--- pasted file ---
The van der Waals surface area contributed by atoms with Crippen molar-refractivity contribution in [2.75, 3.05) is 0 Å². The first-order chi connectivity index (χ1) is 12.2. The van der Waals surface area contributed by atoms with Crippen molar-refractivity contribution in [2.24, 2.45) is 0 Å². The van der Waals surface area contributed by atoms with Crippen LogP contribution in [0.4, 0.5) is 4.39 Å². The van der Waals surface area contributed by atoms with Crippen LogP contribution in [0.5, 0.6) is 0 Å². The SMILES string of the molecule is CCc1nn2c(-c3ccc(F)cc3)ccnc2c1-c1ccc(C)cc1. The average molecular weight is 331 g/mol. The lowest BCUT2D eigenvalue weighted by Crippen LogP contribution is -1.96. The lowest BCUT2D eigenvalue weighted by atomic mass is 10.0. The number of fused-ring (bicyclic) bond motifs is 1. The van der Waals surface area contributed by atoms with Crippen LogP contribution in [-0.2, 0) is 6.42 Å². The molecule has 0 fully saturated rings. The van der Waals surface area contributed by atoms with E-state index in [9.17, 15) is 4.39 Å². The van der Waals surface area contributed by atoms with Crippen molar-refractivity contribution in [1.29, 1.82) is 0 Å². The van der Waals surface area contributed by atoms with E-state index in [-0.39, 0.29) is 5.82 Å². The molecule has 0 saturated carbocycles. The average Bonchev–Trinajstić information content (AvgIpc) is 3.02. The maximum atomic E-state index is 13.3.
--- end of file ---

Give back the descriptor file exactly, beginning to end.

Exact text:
The van der Waals surface area contributed by atoms with Crippen molar-refractivity contribution in [2.75, 3.05) is 0 Å². The first-order chi connectivity index (χ1) is 12.2. The van der Waals surface area contributed by atoms with Crippen molar-refractivity contribution in [2.24, 2.45) is 0 Å². The van der Waals surface area contributed by atoms with Crippen LogP contribution in [0.4, 0.5) is 4.39 Å². The van der Waals surface area contributed by atoms with Crippen LogP contribution in [0.5, 0.6) is 0 Å². The SMILES string of the molecule is CCc1nn2c(-c3ccc(F)cc3)ccnc2c1-c1ccc(C)cc1. The average molecular weight is 331 g/mol. The lowest BCUT2D eigenvalue weighted by Crippen LogP contribution is -1.96. The lowest BCUT2D eigenvalue weighted by atomic mass is 10.0. The number of fused-ring (bicyclic) bond motifs is 1. The van der Waals surface area contributed by atoms with Crippen LogP contribution in [-0.2, 0) is 6.42 Å². The molecule has 0 fully saturated rings. The van der Waals surface area contributed by atoms with E-state index in [9.17, 15) is 4.39 Å². The van der Waals surface area contributed by atoms with Crippen molar-refractivity contribution in [1.29, 1.82) is 0 Å². The van der Waals surface area contributed by atoms with E-state index in [-0.39, 0.29) is 5.82 Å². The molecule has 0 saturated carbocycles. The average Bonchev–Trinajstić information content (AvgIpc) is 3.02. The maximum atomic E-state index is 13.3.